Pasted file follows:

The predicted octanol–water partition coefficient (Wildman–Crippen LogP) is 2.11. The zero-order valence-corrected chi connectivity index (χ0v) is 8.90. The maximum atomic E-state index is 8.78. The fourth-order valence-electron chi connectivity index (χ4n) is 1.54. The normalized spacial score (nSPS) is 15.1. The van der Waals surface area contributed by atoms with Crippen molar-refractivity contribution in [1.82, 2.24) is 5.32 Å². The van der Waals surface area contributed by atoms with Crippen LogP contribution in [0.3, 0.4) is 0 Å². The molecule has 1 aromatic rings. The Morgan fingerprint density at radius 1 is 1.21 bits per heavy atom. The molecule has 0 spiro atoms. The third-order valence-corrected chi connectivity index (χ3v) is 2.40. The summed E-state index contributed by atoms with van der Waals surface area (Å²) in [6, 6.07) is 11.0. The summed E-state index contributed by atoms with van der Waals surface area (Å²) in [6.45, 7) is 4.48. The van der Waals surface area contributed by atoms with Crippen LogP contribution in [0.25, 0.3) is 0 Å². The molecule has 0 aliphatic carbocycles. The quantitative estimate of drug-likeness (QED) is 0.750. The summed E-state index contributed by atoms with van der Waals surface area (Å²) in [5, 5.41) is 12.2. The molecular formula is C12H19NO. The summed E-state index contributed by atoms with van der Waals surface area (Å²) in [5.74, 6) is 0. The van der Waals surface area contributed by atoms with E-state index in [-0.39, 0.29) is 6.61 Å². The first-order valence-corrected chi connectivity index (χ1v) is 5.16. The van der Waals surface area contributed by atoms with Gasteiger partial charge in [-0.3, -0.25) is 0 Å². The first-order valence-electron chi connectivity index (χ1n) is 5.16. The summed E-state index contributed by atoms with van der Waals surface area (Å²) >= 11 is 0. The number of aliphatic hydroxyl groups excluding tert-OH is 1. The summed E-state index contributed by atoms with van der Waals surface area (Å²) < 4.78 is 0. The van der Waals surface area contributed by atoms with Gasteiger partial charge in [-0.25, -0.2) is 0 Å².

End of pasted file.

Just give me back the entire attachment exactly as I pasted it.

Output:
The predicted octanol–water partition coefficient (Wildman–Crippen LogP) is 2.11. The zero-order valence-corrected chi connectivity index (χ0v) is 8.90. The maximum atomic E-state index is 8.78. The fourth-order valence-electron chi connectivity index (χ4n) is 1.54. The normalized spacial score (nSPS) is 15.1. The van der Waals surface area contributed by atoms with Crippen molar-refractivity contribution in [1.82, 2.24) is 5.32 Å². The van der Waals surface area contributed by atoms with Crippen LogP contribution in [0.3, 0.4) is 0 Å². The molecule has 1 aromatic rings. The Morgan fingerprint density at radius 1 is 1.21 bits per heavy atom. The molecule has 0 spiro atoms. The third-order valence-corrected chi connectivity index (χ3v) is 2.40. The summed E-state index contributed by atoms with van der Waals surface area (Å²) in [6, 6.07) is 11.0. The summed E-state index contributed by atoms with van der Waals surface area (Å²) in [6.45, 7) is 4.48. The van der Waals surface area contributed by atoms with Crippen LogP contribution in [0.25, 0.3) is 0 Å². The molecule has 0 aliphatic carbocycles. The quantitative estimate of drug-likeness (QED) is 0.750. The summed E-state index contributed by atoms with van der Waals surface area (Å²) in [5, 5.41) is 12.2. The molecular formula is C12H19NO. The summed E-state index contributed by atoms with van der Waals surface area (Å²) in [5.74, 6) is 0. The van der Waals surface area contributed by atoms with E-state index in [-0.39, 0.29) is 6.61 Å². The first-order valence-corrected chi connectivity index (χ1v) is 5.16. The van der Waals surface area contributed by atoms with Gasteiger partial charge in [-0.3, -0.25) is 0 Å². The first-order valence-electron chi connectivity index (χ1n) is 5.16. The summed E-state index contributed by atoms with van der Waals surface area (Å²) >= 11 is 0. The number of aliphatic hydroxyl groups excluding tert-OH is 1. The summed E-state index contributed by atoms with van der Waals surface area (Å²) < 4.78 is 0. The van der Waals surface area contributed by atoms with Gasteiger partial charge in [-0.25, -0.2) is 0 Å².